With around 70,000 km of routes which have around 1,30,000 km of tracks, and over 20,000 trains, it will take a long time to install the system on the entire railway network, even if the task is fast-tracked.

Can Kavach prevent such accidents?

Now, while it has been confirmed that the Kavach system was not available on the track where the accident took place, the question arises, could it have prevented it?

According to many, as it was not a head-on collision, it is not clear whether the system can work in such a situation when where a train hits a derailed train which was running on the adjacent track. Many are saying it would not have been prevented because it was not a head-on collision between the two trains. But the fact is, the Kavach system does much more than only preventing head-on collisions. For one, it can also stop rear-end collisions.

In this regard, it is important to know what exactly happened. According to reports, the accident started with Coromandel Express hitting a parked goods train. While later some reports said that the train derailed on its own and then hit the goods train, some media houses now have cited a preliminary report prepared by officials, which indicates that the passenger train, which was supposed to pass the station through the up main line, entered the loop line instead due to a signalling error.

According to the report, at first, the signal was given for Coromandel Express to pass through the up main line, but then it was switched off. After that, the train entered the loop line and crashed into the parked goods train. The other passenger train arrived at that time and crashed into derailed coaches of the other train which fell on the down main line.

“After careful observation, (we) came to the conclusion that the signal was given and taken off for the main line for 12841 (Coromandel Express), but this train entered the loop line and dashed with the goods train which was on the loop line and derailed,” said the report signed by four senior railway officials, who inspected the accident site on Friday night, as reported by several media houses.

However, this report has not been published officially, and media houses reported it claiming that they saw the handwritten draft.

If this report is correct, this indicates that it was most likely a human error, which caused the passenger train to enter the wrong line and crash into the parked train. As there was no scheduled halt for both the trains at the station, they were travelling at high speeds, causing massive damage. Reportedly, Coromandel Express was at a speed of 128 kmph and Bengaluru-Howrah Superfast Express was running at a speed of 116 kmph.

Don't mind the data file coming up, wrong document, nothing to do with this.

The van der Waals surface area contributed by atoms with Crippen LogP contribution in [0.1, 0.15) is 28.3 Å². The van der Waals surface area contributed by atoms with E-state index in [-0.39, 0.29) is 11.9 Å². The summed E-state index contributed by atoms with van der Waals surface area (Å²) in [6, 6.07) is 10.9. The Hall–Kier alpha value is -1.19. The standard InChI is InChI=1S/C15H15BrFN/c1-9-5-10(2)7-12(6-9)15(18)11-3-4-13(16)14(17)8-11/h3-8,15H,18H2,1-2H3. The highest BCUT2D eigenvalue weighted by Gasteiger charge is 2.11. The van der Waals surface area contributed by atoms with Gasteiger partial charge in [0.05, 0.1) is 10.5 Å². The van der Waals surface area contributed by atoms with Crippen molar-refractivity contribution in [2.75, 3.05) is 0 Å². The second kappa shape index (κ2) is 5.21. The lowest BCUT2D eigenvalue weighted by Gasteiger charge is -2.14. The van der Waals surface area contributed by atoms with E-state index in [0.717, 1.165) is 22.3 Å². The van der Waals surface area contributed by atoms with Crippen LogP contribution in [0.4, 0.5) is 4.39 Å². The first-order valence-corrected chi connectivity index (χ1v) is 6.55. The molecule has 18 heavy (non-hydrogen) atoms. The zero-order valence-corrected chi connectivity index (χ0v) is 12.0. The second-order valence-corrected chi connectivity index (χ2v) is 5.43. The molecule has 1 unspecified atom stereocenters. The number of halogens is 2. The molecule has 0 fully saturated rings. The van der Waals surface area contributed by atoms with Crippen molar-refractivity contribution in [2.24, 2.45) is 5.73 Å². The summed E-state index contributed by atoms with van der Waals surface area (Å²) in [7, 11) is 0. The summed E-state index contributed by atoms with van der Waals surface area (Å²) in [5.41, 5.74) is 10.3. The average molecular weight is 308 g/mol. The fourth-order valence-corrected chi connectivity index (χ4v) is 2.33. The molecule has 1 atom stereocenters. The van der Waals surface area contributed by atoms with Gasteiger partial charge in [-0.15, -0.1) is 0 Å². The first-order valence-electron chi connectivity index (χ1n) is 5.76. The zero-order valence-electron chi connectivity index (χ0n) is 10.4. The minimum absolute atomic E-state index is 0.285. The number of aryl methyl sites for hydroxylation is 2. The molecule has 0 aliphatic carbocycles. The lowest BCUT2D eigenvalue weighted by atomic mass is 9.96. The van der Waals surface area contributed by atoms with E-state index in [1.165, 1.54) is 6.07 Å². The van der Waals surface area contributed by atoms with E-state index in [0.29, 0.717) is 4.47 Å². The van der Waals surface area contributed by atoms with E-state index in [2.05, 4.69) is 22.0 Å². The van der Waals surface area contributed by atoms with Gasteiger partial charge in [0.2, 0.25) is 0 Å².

The Kavach system would have been possibly activated and applied brakes, as it is designed to prevent trains from entering already occupied tracks due to human and signalling errors. If the Kavach system was there, it would have tried to prevent the Coromandel Express from crashing into the goods train by applying brakes. It was essentially a head-on (or rear-end) collision between Coromandel Express and the goods train, which led to the second crash.

The Kavach system is designed to prevent Signal Passing at Danger, which is when trains not stopping at a stop signal. The Kavach systems installed at stations continuously monitor the tracks and trains on them and act to prevent any collision.

According to specifications of the Kavach system, “In case two trains are detected by Stationary Kavach moving towards each other on same TIN (Track identification Number) in block section in communication mandatory zone, the SoS command would be generated by Stationary Kavach for both the trains. On reception of such Loco specific SoS from Stationary Kavach Unit, the trains would be stopped through automatic application of brakes.” This means, if the system detects two trains on the same track at a station where Stationary Kavach is installed, it will apply brakes.